Over 4 million people are bitten by dogs in Canada each year. It is important to teach yourself and your children how to interact with a dog properly, and how to read their body language. To help ensure your safety, follow these tips.
- Ask first: When approaching a strange dog, always ask the owner if it is okay for you to pet them first. Not all dogs are okay with strangers.
- Get permission from the dog: Just because the owner says it is okay, doesn’t mean the dog will think it is okay. Close your hand and offer it for the dog to sniff. If they appear to be calm and relaxed, pet their shoulders or back. Avoid going for the head or tail as some dogs are a little hand shy when reaching above their head.
- Never touch a sleeping dog: If a strange dog is asleep, let them be. If they are eating or chewing a toy, let them be.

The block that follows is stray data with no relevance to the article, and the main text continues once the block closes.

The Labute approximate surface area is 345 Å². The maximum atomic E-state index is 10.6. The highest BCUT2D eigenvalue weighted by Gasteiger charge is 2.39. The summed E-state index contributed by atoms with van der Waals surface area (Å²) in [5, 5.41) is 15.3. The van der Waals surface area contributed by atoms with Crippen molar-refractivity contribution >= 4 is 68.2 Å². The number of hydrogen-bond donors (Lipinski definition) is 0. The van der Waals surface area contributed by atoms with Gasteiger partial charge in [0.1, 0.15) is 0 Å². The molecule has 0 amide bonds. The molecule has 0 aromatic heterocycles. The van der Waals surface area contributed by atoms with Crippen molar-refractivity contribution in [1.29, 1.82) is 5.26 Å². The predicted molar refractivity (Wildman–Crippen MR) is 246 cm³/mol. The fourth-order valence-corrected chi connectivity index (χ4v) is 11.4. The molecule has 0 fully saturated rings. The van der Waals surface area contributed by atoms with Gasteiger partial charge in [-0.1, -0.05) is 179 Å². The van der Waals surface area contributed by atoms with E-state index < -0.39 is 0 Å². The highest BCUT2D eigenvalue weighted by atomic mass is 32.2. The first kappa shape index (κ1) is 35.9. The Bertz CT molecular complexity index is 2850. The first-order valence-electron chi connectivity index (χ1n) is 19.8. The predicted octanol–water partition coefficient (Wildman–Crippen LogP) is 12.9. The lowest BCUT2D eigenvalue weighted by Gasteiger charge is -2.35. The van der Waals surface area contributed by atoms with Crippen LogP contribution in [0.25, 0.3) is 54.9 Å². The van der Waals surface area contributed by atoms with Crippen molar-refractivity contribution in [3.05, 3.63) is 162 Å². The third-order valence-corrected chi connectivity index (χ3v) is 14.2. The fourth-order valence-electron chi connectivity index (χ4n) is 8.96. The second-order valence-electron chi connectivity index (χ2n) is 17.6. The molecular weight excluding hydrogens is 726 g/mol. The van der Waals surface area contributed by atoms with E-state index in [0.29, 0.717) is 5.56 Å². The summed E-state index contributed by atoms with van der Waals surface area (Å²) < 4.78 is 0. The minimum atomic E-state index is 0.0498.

- Keep away from a dog that is growling or barking. You should also avoid petting dogs that are behind a fence, tied up, sitting in a car, or roaming loose. You don’t know how these animals react to strangers when the owner is not present — some dogs may become territorial.
- If a strange dog approaches off-leash: Avoid eye contact with the dog and cross your arms. Keep your body language calm and relaxed until the owner comes.
For more information on dog bite prevention, visit the Center for Disease Control’s website, or the ASPCA’s website for more information on canine body language.
Written by: Torbay Road Animal Hospital